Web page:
Soda also contributes to weight gain because our brains don’t feel full from the liquid calories the same way they do after we eat solid foods, says Ansel. As a result, it’s easy to drink a lot of empty calories without realizing it.

But drinking soda doesn’t just impact your waistline. A 2013 study that was published in the journal Diabetologiafound that study participants who drank one 12-ounce soda a day were at a greater risk of developing Type 2 diabetes.

Related: Coke Makes Push to Market Sugary Soda as Healthy Snack

Another study, published in the journal Cancer Epidemiology Biomarkers & Prevention in 2010, found that regular soda drinkers (those who had two or more sodas a week) were 87 percent more likely to develop pancreatic cancer.

Ansel says having a soda on rare occasions isn’t a huge deal, but she recommends having as little as possible by filling your cup with ice first or pouring it into a small glass, rather than drinking straight from the bottle or can.

Adds Kirkpatrick: “Should you worry if you’re the healthiest person in the world and you have one can of Coke on vacation? Not really. Just don’t do it on a regular basis.”

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A warning for energy drinks (Red bull, and similar)!

Link to the article

Teenager, 18, who downed ten Jagerbombs at nightclub two-for-one offer had three heart attacks and DIED before being brought back to life with defibrillator

  • Jayde Dinsdale, 18, was drinking shots on a two-for-one drinks promotion
  • But as alcohol wore off, the high levels of caffeine in her system took control
  • Suffered cardiac arrest and was put in coma as medics battled to save her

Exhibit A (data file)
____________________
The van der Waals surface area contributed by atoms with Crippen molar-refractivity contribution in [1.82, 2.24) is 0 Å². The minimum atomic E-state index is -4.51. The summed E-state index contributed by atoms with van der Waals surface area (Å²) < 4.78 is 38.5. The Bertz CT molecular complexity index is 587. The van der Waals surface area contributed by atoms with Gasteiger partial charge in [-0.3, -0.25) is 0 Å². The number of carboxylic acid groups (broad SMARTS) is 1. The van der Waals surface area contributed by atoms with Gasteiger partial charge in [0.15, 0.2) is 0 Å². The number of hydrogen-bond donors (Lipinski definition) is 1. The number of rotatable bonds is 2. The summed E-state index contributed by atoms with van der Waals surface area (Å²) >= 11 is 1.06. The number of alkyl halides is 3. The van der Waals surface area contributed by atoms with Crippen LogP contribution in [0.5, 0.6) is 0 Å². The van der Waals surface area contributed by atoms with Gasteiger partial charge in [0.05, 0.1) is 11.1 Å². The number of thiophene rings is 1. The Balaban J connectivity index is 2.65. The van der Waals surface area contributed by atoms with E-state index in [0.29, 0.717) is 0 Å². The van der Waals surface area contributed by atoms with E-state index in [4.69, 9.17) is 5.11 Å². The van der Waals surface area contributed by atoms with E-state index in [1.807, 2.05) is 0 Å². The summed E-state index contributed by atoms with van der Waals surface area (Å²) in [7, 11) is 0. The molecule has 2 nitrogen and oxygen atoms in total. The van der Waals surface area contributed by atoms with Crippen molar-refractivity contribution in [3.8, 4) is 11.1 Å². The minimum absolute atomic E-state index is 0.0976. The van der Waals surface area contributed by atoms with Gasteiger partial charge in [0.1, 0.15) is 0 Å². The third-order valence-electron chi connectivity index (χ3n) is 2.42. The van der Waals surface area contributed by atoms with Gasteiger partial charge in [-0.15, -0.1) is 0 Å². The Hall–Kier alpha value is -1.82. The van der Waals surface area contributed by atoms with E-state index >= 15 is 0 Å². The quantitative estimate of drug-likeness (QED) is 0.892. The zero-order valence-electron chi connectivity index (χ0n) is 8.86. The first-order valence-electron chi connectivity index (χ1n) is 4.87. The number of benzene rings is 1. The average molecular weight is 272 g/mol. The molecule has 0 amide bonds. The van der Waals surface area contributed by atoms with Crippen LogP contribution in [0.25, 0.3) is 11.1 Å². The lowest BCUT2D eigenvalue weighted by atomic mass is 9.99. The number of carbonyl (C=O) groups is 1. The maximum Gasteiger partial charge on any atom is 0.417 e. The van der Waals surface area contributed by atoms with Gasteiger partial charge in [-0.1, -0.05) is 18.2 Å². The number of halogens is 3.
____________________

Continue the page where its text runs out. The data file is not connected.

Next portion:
• She is now campaigning to warn of dangers of high caffeine drinks

    PUBLISHED: 10:36 GMT, 6 March 2014 | UPDATED: 12:03 GMT, 6 March 2014

  • A teenager suffered three heart attacks and temporarily ‘died’ on her bathroom floor after she downed ten high-caffeine Jagerbombs on a ‘two-for-one’ promotion night.Jayde Dinsdale, 18, was drinking the Jagermeister spirit and energy drink shooter, which cost £2.20 for two, on a night out with friends, in Yeovil, Somerset.But as the alcohol wore off, the high levels of caffeine in her system took control of her heart rate – causing it to accelerate dangerously out of control, medics have since said.
    Her parents desperately performed CPR on their daughter as she suffered two cardiac arrests at home in their bathroom.

    Miss Dinsdale – who had another heart attack in the following hours – was put into an induced coma and spent three weeks in hospital before medics fitted an internal defibrillator.

    She is now warning other young people to avoid the drinks which combine a shot of spirit Jagermeister and half a can of energy drink.

    One can of energy drink typically contains 80mg of caffeine, around the same as two cans of cola and slightly less than a mug of instant coffee.

    Miss Dinsdale said: ‘I think it is pretty bad that people sell these drinks.

    You’ve no idea how much caffeine is in them and how dangerous they can be.

    ‘I hope people will think twice about drinking energy drinks – they could be deadly.’

    The teenager arrived at the nightclub sober just before midnight on January 31, having just finished work as a party rep.

    She said she thinks she had around ten drinks – each containing half a can of energy drink – before heading home at 2am.

    Eight hours later, Jayde was washing her face while talking to mother Natalie, 38, when she suddenly started shaking and collapsed.

    Mrs Dinsdale said: ‘She was her normal bubbly self and was telling me about the night while in the bathroom.

    ‘Then all of a sudden her chest jolted and she fell to the floor and hit her head on the bath and radiator.

    ‘I put her in the recovery position and stabilised her, but she started having another fit. I screamed for my husband.

    Her pulse was very faint and she started to go purple.